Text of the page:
Texas A&M bootcamp helps veterans launch new businesses

Veteran Sean Dion, right, of New York presents his business proposal to EBV mentors and local business owners at the Wehner Building on the Texas A&M University campus in College Station on Saturday.

Ten years ago, the Texas A&M Mays Business School started the Entrepreneurship Bootcamp for Veterans. The intensive educational and networking program, free for a select group of veterans across the country, had its largest class this year, and on Saturday, the 24 participants -- who each developed intricate plans for successful businesses -- presented their ideas.

"This is the largest class we've ever had," said Blake Petty, director of the Texas A&M Center for New Ventures and Entrepreneurship. "They would say they're the best class ever. But most importantly, we have an underwriter this year. Reynolds and Reynolds' corporate office has underwritten this program so that we can have EBV every year."

Petty explained that it costs the university, partners and donors $5,000 to sponsor each participant. With this new partnership, Mays Business School can guarantee the continuation of the program for years to come. Petty noted the bootcamp can be extremely beneficial for participants, as most service members transitioning out of the military don't have the same training and opportunities as civilians to create and manage a business of their own.

"A majority of [participants] have not yet started a business," Petty said. "A handful are in business already, but most are in the concept or idea phase. The best part of this program is that those at the concept phase can completely change it while they're here. ... There are a lot of opportunities out there for the placement of veterans into jobs, but if one wants to become a job creator, they will have the resources but no training. The VA doesn't offer this; there's no other structure for veteran entrepreneurship."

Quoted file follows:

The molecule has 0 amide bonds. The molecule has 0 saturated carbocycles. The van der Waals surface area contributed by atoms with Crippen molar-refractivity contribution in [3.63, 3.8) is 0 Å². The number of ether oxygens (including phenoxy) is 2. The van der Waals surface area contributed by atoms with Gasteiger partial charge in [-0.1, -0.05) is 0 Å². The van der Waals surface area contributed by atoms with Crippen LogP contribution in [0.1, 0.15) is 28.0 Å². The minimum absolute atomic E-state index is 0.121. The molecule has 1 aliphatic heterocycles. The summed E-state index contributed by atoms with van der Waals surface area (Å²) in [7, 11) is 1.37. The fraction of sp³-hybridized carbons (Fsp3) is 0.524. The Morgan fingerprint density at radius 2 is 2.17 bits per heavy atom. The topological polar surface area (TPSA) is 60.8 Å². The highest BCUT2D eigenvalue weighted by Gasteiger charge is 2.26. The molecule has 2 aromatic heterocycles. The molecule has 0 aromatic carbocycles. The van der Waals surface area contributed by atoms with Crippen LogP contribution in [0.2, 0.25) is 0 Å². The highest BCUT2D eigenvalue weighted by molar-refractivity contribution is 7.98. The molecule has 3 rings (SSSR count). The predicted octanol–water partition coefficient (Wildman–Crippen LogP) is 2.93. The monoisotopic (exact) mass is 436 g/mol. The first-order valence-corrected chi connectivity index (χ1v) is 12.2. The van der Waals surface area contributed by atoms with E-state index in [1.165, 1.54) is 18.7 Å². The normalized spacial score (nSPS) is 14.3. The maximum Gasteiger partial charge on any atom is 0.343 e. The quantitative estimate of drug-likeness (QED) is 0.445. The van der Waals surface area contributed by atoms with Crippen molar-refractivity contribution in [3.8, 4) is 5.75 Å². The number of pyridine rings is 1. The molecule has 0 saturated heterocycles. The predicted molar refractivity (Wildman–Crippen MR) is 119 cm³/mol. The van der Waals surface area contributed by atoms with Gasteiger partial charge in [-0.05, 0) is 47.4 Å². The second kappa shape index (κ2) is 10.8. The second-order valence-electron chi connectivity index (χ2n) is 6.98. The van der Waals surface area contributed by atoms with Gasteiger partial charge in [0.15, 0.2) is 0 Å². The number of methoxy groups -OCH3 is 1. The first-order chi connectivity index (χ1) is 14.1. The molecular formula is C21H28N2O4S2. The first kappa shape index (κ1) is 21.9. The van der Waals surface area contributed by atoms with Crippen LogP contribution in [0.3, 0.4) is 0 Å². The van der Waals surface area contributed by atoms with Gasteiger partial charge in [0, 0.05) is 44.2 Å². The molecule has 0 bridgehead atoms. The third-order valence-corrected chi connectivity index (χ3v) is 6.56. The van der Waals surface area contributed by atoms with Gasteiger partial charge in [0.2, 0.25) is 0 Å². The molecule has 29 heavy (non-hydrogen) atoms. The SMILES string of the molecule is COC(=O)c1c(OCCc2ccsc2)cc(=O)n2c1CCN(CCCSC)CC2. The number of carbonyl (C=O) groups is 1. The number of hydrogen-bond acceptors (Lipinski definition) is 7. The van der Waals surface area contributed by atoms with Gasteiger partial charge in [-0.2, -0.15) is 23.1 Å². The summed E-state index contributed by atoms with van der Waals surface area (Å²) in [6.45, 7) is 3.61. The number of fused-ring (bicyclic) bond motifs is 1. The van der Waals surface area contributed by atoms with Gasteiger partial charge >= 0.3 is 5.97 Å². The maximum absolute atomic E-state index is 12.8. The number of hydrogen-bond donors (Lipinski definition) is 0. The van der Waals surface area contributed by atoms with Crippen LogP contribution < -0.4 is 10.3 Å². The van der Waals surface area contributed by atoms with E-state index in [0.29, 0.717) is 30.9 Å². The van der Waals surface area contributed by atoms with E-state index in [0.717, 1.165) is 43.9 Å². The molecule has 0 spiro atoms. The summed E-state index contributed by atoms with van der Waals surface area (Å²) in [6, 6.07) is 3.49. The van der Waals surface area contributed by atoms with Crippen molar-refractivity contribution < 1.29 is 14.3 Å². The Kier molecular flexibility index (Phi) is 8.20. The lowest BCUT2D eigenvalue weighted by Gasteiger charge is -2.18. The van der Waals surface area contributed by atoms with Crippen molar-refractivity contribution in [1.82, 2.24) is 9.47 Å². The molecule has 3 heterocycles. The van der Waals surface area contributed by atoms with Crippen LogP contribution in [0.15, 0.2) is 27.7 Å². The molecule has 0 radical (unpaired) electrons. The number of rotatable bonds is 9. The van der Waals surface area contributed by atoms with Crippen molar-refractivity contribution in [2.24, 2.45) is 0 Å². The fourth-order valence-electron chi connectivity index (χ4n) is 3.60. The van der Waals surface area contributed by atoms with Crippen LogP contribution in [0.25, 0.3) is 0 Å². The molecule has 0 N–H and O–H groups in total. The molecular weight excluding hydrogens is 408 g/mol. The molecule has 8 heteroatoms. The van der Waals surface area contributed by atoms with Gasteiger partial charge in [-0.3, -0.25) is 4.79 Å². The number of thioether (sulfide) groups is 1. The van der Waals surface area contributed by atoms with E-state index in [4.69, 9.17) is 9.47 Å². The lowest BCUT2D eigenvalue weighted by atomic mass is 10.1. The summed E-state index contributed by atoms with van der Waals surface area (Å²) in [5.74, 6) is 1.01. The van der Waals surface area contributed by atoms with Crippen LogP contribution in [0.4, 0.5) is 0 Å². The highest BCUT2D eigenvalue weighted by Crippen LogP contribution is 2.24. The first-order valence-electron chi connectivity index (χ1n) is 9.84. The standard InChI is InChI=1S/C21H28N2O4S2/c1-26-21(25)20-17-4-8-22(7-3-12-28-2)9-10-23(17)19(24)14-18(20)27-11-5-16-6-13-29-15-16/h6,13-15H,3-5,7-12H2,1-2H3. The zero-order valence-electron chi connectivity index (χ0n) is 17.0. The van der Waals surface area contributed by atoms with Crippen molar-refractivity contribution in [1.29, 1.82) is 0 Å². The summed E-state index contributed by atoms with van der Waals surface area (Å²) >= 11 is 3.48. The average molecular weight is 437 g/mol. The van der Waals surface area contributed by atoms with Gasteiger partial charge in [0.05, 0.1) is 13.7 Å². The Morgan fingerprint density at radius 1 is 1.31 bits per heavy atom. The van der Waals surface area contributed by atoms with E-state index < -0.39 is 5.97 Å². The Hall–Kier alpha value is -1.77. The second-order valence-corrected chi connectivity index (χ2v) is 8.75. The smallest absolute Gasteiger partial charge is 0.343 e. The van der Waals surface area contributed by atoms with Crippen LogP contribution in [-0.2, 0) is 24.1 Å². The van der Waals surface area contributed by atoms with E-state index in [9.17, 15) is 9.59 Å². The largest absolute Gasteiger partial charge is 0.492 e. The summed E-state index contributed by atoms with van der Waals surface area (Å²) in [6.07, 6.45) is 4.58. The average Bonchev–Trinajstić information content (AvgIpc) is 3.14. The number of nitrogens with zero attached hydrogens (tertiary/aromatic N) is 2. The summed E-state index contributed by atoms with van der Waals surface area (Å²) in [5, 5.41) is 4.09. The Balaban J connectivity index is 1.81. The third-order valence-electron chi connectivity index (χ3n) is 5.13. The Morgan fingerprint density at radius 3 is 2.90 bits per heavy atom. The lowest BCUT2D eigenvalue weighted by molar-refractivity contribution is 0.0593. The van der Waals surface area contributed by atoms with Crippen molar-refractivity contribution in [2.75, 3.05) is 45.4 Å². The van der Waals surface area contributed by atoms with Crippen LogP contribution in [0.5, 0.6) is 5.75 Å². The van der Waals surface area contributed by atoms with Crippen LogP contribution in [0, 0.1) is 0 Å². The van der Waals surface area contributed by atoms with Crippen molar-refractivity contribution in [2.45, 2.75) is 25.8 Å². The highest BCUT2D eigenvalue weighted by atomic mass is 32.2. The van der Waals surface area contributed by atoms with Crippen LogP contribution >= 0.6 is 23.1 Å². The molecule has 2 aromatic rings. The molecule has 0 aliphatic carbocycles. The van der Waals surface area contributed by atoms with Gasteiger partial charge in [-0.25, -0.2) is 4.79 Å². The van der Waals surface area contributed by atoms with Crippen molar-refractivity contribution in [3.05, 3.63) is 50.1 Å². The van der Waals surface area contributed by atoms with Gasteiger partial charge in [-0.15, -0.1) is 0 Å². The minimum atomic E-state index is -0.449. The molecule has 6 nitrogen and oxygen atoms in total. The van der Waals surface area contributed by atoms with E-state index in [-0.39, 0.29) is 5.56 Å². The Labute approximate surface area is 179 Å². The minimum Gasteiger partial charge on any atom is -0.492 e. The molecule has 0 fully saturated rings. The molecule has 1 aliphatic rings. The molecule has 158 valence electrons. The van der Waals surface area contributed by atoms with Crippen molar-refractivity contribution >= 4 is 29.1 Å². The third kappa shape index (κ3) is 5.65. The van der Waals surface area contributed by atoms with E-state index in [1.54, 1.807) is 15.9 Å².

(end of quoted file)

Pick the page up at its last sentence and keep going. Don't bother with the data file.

Former service members from across the country apply yearly for a slot in the summer session in College Station. Those who are selected spend a week in town, receiving 40 hours of classroom time and 12 hours of one-on-one tutoring. Each participants receives meals, room and board and access to libraries and databases at no charge. At the end of the week, the veterans present a breakdown of their idea to a board of mentors and business owners, who give the project a final review.

Army veteran Michael Geraci, an Aggie now living in Fort Worth, presented his proposal Saturday afternoon in hopes of garnering support for a company that's been in the works since fall 2016. Geraci is an employee of a commissioning company, working with building developers and engineers, and wants to act independently in a similar aspect by selling an energy system patented by Texas A&M. Though Geraci would be working separate from the university, he would be acting as a sort of "energy realtor," peddling Texas A&M's innovative energy system to building owners who want to save money on their electric bills.